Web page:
Saturday, July 30, 2011

Cleaning the FoodSaver Hose

This is the third time I've had to do this.... what a pain!

While sealing the milk in jars is a great idea, and re-using the canning lids works beautifully most of the time, sometimes the lid has a little nick or kink in it. When there is the FoodSaver will suck up milk through the hose.

The FoodSaver company would probably not want me to take off the bottom and service it myself. But I decided if there were screws on the bottom and I have a screwdriver that fits, well.... I might as well see how it was put together inside. I might come up with a way to either replace the hose or clean it out.

Cleaning the hose involves taking off the bottom of the FoodSaver. There are 8 small Phillip's head screws that need to be removed.
Next I removed the 3 screws that hold the white hose wheel assembly to the bottom.
 Don't remove the three small screws that hold the hose onto the top of the assembly (the screws in the black plastic fitting in the center of the hose assembly). I did that the first time and it wasn't necessary. The hose is easily removed from the bottom of the assembly. Keep the screws in different piles or in small bowls. They are all different sizes, but since they are all tiny, it is really hard to tell them apart.

This is what the inside of the bottom looks like. The hose wheel assembly is already removed from the bottom, as is the hose that was filled with milk. 
The rubber band is really important! After you get the three screws out of the hose wheel, reach below the wheel and hold the underside while you take the whole assembly off. The assembly is in two pieces (three if you count the spring that winds the hose up). Vet2Be and I made the mistake of just taking the assembly off the first time and the spring unwound into a big mess. We managed to get it all back together, but now I just reach underneath and hold the top and bottom of the wheel assembly in place and then wrap a rubber band around it.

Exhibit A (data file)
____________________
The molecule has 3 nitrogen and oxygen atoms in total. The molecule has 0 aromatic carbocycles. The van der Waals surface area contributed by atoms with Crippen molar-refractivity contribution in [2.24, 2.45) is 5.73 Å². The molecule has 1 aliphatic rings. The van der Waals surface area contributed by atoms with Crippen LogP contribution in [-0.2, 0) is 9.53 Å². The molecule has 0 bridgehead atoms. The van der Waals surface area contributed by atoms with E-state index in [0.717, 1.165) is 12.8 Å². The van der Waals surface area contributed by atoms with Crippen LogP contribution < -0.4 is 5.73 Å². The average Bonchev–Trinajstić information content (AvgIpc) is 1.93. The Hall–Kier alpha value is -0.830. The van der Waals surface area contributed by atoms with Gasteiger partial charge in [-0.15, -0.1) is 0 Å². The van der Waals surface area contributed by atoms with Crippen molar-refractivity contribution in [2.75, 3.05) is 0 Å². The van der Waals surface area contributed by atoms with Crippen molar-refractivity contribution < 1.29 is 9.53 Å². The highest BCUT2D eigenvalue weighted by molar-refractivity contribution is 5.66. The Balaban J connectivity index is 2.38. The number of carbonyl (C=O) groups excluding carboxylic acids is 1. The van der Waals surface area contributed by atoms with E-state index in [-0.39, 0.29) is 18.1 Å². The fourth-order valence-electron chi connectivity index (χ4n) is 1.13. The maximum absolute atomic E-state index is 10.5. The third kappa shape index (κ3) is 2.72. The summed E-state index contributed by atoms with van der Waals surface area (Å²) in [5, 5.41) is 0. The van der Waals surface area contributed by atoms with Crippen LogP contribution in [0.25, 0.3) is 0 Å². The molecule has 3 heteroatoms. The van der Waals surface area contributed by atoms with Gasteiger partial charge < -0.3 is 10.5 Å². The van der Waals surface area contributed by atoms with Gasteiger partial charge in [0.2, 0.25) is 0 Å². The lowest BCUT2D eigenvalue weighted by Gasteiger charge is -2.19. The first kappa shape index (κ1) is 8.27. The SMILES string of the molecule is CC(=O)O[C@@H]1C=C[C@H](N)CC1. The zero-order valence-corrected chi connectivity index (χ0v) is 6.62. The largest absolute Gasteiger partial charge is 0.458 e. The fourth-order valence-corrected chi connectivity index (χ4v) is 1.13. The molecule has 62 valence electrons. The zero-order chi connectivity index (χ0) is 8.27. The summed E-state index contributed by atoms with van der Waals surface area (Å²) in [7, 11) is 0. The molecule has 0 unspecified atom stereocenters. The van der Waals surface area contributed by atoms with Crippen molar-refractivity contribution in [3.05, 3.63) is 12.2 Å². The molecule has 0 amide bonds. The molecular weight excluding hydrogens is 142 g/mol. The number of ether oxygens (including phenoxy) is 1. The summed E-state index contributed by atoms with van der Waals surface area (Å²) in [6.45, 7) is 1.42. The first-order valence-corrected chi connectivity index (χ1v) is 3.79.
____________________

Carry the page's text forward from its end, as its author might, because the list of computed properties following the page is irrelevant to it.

You will also have to remove the hose guide (it's a small piece of black plastic that the hose runs through that attaches to the base of the FoodSaver.) It will have two or three screws (there are three holes for screws, but I only have two screws--I probably lost one screw)
This photo was taken while the plastic hose was still attached at the base of the hose assembly.
 After removing the hose from the assembly I ran cool water through the hose until the water ran clear. Not very long at all.

Then I used an old fish tank air pump to dry out the inside of the FoodSaver hose.
This is the pump we used. Nothing fancy, but you need the hose from the air pump.
Can you tell I use rubber bands alot?

Attach the end of the air pump hose to the small end of the FoodSaver hose so the air is blowing in the opposite direction that the milk came into the hose. It probably doesn't really matter which way the FoodSaver hose attaches to the air pump hose, it just fits better that way with my set up.
Turn the air pump on and let it go until the inside of the FoodSaver hose is dry. It usually takes at least 3 hours in our dry air to get the inside of the hose dry.

Put the small end of the hose back into the hose wheel assembly. Then wind the hose around and out the hole on the side (by my thumb).
I had to re-wind the spring a bit, too. I didn't wind it quite as tightly as it came from the factory. I like it better when the hose doesn't get reeled in at 90 mph, especially when I'm sealing multiple jars. I don't have to keep pulling the hose out for every jar.